Most of us have been there — an innocent frolic outside with our canine companion leads to a swollen face and hives. Just like their human counterparts, dogs are susceptible to insect and animal bites and stings. These are the ones with cause for concern.
Dog stung by a bee or dog stung by a wasp
These are extremely common in the spring and summer when insects are the most active. Some dogs will suffer absolutely no ill effects other than mild redness, swelling and discomfort at the site of a sting (much like humans). And, like humans, some dogs develop hives, facial swelling and welts. These can be managed at home with doses of diphenhydramine (brand name Benadryl). First consult your veterinarian on appropriate dosing.
In severe cases, anaphylaxis can develop. A canine having an anaphylactic reaction will begin to:
Take your dog immediately to emergency care. Your dog will be treated with epinephrine, IV fluids and other supportive care measures. The veterinarian may also recommend carrying an EpiPen for future reactions.
Spider bites on dogs
The two most common venomous spiders in the United States are the widows (Latrodectus sp.) and recluses (Loxosceles sp.). These spiders are timid and tend to live in dark, dry places. This is good for our animal friends, as they don’t come into contact as frequently. It is rare to know for certain that your dog was bitten by a spider, as these species are small and often in places where curious noses can reach but humans do not see.
Widows can be lethal. Dogs are more resistant to the venom than cats, but a small dog could be in trouble. The symptoms are surprising. It can take 8 hours for signs to develop. They include:
- marked pain
- muscle cramps
- diarrhea and vomiting
- agitation and vocalizing
- facial tremors
- a rigid abdomen
Unlike recluse spiders, the wound itself often has no noticeable signs other than mild redness and swelling.
An antivenin does exist, but it is not routinely carried in veterinary clinics. It is costly, and it’s rare to confirm an actual bite. The good news is that the majority of dogs will survive a bite without antivenin. Further, some entomologists estimate that 15 percent of bites are “dry” — meaning that no venom is injected. If you suspect a widow bite, seek veterinary care.
Recluse bites are different and often cause significant localized tissue damage (necrosis). The bite site might go through the following stages:
- a small blister shows
- the blister turns black
- the tissue peels away
Systemic signs are uncommon. Oftentimes, wound care is needed over several days, as well as pain management and antibiotics. These bites are rarely fatal.
Snake bites on dogs
There are about 20 venomous snakes in the United States including rattlesnakes and copperheads. Which your dog could be exposed to depends on where you live. The severity of the bite depends on many different factors including how much venom was injected and how many bites occurred. Most emergency veterinary clinics stock antivenin appropriate for the snakes in their areas.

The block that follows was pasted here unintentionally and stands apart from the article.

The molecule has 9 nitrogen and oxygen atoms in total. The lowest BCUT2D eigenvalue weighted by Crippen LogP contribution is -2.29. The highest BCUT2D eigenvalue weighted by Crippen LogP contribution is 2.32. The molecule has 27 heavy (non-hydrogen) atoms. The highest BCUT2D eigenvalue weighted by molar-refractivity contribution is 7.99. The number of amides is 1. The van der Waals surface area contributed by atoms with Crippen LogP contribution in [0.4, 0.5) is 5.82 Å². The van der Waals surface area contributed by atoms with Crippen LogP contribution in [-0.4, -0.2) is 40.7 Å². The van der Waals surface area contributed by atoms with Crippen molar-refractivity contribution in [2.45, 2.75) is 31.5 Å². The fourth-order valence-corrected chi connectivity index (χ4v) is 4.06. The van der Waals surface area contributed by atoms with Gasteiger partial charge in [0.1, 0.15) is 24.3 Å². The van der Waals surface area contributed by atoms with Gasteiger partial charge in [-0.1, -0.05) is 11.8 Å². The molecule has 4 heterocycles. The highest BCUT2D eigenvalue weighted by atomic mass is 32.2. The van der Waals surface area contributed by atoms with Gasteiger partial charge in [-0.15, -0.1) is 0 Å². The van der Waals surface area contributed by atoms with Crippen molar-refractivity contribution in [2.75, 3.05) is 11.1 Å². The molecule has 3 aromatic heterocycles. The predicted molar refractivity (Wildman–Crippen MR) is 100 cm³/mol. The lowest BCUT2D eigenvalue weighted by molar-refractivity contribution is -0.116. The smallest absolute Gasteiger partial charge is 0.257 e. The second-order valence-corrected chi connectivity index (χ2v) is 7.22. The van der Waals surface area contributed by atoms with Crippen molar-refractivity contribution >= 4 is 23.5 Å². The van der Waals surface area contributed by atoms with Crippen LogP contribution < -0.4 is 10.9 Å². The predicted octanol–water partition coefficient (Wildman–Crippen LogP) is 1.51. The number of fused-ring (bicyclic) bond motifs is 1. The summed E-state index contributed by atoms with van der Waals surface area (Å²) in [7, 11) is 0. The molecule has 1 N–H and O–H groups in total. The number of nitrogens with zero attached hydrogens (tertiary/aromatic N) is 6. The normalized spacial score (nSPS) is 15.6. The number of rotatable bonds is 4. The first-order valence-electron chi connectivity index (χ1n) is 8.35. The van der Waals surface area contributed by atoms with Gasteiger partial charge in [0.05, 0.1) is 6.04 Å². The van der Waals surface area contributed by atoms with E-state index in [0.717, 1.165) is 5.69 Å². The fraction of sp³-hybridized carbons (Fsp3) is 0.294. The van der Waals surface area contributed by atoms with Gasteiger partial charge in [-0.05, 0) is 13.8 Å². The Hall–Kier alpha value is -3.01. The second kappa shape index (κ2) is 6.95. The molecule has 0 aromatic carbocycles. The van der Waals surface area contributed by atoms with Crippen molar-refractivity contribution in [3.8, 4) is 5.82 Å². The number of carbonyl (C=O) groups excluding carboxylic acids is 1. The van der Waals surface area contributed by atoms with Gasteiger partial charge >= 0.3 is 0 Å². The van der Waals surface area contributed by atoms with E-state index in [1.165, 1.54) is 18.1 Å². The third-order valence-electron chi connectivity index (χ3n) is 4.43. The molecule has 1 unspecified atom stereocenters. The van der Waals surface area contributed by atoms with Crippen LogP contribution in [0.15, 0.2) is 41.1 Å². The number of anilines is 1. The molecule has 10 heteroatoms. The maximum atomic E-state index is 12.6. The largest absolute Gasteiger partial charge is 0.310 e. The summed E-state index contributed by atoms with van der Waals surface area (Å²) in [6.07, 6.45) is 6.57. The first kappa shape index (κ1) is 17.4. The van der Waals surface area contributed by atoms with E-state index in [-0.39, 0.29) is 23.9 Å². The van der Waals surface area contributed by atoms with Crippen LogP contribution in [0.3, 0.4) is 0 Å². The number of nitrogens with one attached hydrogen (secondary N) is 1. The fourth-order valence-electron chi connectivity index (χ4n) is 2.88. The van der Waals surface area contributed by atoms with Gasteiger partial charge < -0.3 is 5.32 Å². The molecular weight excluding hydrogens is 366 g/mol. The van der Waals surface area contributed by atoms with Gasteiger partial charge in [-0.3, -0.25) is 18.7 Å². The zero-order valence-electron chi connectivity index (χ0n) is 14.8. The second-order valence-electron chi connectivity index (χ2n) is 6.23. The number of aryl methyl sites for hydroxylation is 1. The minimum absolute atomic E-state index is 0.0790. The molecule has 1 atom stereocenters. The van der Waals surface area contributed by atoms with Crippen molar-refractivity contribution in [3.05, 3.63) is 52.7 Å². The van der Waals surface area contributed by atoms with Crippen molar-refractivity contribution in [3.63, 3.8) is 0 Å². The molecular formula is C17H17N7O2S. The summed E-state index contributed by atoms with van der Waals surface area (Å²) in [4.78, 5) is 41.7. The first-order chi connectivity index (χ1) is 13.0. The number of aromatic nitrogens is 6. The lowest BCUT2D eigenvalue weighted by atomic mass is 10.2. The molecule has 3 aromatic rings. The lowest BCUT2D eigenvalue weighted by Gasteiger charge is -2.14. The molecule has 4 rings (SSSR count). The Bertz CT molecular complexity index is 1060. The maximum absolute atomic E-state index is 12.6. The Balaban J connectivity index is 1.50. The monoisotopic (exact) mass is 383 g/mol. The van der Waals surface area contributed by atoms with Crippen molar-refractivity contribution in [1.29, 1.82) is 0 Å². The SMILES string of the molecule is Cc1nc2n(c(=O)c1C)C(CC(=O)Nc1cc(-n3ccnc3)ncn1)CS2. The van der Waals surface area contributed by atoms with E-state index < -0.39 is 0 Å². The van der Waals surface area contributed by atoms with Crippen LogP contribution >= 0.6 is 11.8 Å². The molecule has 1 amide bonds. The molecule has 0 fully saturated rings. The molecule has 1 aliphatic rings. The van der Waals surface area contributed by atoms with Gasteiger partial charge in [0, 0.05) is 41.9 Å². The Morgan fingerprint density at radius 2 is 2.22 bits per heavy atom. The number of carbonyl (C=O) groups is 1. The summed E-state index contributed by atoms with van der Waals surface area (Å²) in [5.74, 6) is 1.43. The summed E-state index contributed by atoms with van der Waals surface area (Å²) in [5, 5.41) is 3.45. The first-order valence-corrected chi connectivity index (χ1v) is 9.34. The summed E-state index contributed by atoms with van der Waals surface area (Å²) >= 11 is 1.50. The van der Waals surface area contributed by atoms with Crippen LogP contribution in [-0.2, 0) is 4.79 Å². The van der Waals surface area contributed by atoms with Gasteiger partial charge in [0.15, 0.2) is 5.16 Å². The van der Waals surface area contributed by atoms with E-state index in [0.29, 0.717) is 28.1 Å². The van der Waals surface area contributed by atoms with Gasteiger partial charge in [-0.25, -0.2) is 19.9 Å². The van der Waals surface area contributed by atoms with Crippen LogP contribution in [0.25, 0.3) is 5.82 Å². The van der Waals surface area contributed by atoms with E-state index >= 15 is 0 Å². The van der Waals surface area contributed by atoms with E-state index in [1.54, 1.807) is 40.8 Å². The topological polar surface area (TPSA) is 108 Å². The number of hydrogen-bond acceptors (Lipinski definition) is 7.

There are many “old school” remedies that simply do not work. Do not apply a tourniquet or ice the leg. Avoid over-the-counter pain medications. Keep calm and drive to the nearest emergency veterinary clinic.
All snake bites should be evaluated by a veterinarian. In some cases, “dry” bites do occur (no venom injected) and usually pain management is sufficient. In other cases, more aggressive measures such as IV fluids, antivenin, pain relief and close monitoring are needed. Some snake bites cause localized damage while others cause systemic effects like clotting abnormalities and seizures.
Only one scorpion species in the United States is thought to cause signs of systemic envenomation: the bark scorpion. Found almost exclusively in Arizona, it hides under tree bark. Symptoms are generally neurologic:
- rhythmic jerking
- flicking of the eyes
- marked pain both at the site and referred (pain felt elsewhere).
There is no specific antidote in dogs. Care is supportive, and death is very rare. As with any envenomation, do not panic if you suspect your dog has been stung. Seek veterinary evaluation.
Thumbnail: Photography ©kozorog | Getty Images.
About the author
Dr. Catherine Ashe is a veterinarian, mother and freelance writer residing in Asheville, North Carolina. For nine years, she practiced emergency medicine and is now a relief GP. When not working, she spends time with her family of six, reading, writing and enjoying the Blue Ridge mountains.
Editor’s note: This article appeared in Dogster magazine. Have you seen the new Dogster print magazine in stores? Or in the waiting room of your vet’s office? Subscribe now to get Dogster magazine delivered straight to you!